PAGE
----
A patch. With regard to the cardiovascular system, a deposit of fatty material and other substances on a vessel wall that impedes blood flow and may block the vessel. Atheromatous plaque.

rhleumatic heart disease ru-MAT-ik

Damage to heart valves after infection with a type of streptococcus (group A hemolytic streptococcus). The antibodies produced in response to the infection produce scarring of the valves, usually the mitral valve.

Cardiovascular Disorders, continued


Circulatory failure resulting in inadequate supply of blood to the heart. Cardiogenic shock is caused by heart failure; hypovolemic shock is caused by a loss of blood volume; septic shock is caused by bacterial infection.

steno_sis ste-NO-sis

Constriction or narrowing of an opening


See cerebrovascular accident

syncope siN-ko-pe

A temporary loss of consciousness caused by inadequate blood flow to the brain; fainting

tachycardia tak-i-KAR-de-a

An abnormally rapid heart rate, usually over 100 beats per minute

thrombophleb_itis throm-bo-fle-BI-tis

Inflammation of a vein associated with formation of a blood clot

thrombo_sis throm-BO-sis

Development of a blood clot within a vessel



A blood clot that forms within a blood vessel (root thromb/o)

varicose_ vein VAR-i-kos

A twisted and swollen vein resulting from breakdown of the valves, pooling of blood, and chronic dilatation of the vessel (root varic/o); also called varix (VAR-iks) or varicosity (var-i-KOS-i-te)




A procedure that reopens a narrowed vessel and restores blood flow. Commonly accomplished by surgically removing plaque, inflating a balloon within the vessel, or installing a device (stent) to keep the vessel open.

artificial pacemaker

A battery-operated device that generates electrical impulses to regulate the beating of the heart. It may be external or implanted, may be designed to respond to need, and may have the capacity to prevent tachycardia (see Fig. 9-14).


KAR-d e-o-ver-zhun

Correction of an abnormal cardiac rhythm. May be accomplished pharmacologically, with antiarrhythmic drugs, or by application of electric current (see defibrillation).

coro nary angiography an-je-OG-ra-fe

Radiographic study of the coronary arteries after introduction of an opaque dye by means of a catheter

coronary artery bypass graft (CABG)

Surgical creation of a shunt to bypass a blocked coronary artery. The aorta is connected to a point past the obstruction with another vessel or a piece of another vessel, usually the saphenous vein of the leg or the left internal mammary artery (see Fig. 9-11).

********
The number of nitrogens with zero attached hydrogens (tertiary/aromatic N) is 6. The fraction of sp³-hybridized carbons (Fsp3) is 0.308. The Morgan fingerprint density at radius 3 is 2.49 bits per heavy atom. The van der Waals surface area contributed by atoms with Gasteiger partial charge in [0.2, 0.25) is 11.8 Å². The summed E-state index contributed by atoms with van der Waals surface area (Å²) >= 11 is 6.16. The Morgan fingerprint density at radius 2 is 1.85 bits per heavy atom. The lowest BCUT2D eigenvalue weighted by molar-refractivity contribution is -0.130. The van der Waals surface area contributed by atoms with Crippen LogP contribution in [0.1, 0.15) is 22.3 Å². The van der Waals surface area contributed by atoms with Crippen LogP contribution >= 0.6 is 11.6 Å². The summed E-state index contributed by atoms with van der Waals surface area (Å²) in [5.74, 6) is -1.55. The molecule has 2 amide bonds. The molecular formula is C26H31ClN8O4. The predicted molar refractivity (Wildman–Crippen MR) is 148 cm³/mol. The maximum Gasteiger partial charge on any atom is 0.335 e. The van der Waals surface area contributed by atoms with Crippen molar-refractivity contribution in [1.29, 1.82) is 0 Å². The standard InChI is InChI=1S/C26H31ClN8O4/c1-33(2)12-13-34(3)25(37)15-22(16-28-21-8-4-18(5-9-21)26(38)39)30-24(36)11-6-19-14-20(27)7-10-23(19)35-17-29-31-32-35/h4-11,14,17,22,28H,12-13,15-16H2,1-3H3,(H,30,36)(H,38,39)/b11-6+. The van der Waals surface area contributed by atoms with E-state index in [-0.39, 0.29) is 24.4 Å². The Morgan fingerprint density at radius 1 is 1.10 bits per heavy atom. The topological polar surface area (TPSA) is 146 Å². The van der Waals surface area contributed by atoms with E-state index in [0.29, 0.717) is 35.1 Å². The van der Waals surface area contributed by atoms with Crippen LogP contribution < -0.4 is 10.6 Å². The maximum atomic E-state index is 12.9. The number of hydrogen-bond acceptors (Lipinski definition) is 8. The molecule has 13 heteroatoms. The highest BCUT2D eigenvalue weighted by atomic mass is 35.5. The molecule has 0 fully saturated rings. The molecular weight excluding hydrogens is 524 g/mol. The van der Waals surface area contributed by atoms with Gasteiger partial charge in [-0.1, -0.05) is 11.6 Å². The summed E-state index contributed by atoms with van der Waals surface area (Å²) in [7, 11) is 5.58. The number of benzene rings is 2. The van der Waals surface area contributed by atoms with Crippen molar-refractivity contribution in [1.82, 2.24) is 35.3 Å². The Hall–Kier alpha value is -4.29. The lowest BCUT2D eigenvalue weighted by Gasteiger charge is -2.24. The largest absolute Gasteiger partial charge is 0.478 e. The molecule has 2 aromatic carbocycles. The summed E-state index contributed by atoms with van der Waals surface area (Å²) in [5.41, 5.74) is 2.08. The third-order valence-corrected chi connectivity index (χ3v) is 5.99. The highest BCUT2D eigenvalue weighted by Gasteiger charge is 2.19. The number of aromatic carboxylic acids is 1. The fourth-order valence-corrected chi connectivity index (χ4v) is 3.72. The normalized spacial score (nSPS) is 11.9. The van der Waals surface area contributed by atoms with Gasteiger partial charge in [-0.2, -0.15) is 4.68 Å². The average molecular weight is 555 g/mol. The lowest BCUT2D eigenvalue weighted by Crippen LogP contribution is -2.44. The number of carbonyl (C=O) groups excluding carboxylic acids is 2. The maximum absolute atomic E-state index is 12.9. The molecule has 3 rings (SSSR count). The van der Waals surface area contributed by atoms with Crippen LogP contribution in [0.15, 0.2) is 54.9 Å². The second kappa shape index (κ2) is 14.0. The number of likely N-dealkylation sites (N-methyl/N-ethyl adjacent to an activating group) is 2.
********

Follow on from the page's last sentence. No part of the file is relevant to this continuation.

Diagnosis and Treatment, continued

defibrillation de-fib-ri-LA-shun

Use of an electronic device (defibrillator) to stop fibrillation by delivering a brief electric shock to the heart. The shock may be delivered to the surface of the chest or be delivered directly to the heart through wire leads.

echocardiography (E CG)


A noninvasive method that uses ultrasound to visualize internal cardiac structures


~e-lek-tfo-kar-de-OG-ra-f e

Study of the electrical activity of the heart as detected by electrodes (leads) placed on the surface of the body. The components of the ECG include the P wave, QRS complex, T wave, ST segment, PR (PQ) interval, and the QT interval (Fig. 9-16). Also abbreviated EKG from the German electrokardiography.

lipo prot_ein lip-o-PRO-ten

A compound of protein with lipid. Lipoproteins are classified according to density as very low density (VLDL), low density (LDL), and high density (HDL). Relatively higher levels of HDLs have been correlated with health of the cardiovascular system.

percutaneous transluminal coronary angioplasty (PTCA)

Dilatation of a sclerotic blood vessel by means of a balloon catheter inserted into the vessel and then inflated to flatten plaque against the artery wall (see Fig. 9-10)


lymphoma lim-FO-ma

Any neoplastic disease of lymphoid tissue

lymphadenitis lim-fad-e-NI-tis

Inflammation and enlargement of lymph nodes, usually as a result of infection

lymphangii tis lim-fan-je-I-tis

Inflammation of lymphatic vessels as a result of bacterial infection. Appears as painful red streaks under the skin. (Also spelled lymphangitis.)

lymphed ema lim-fe-DE-ma

Swelling of tissues with lymph caused by obstruction or excision of lymphatic vessels

Lymphatic Medical TermsNormal Sinus Rhythm
FIGURE 9-16. (A) ECG tracing showing normal sinus rhythm. (B) Commonly measured components of an ECG tracing. (Reprinted with permission from Smeltzer SC, Bare BG. Brunner & Suddarth's Textbook of Medical-Surgical Nursing. 9th Ed. Philadelphia: Lippincott Williams & Wilkins, 2000.)
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    How to read normal sinus rhythem?
    6 years ago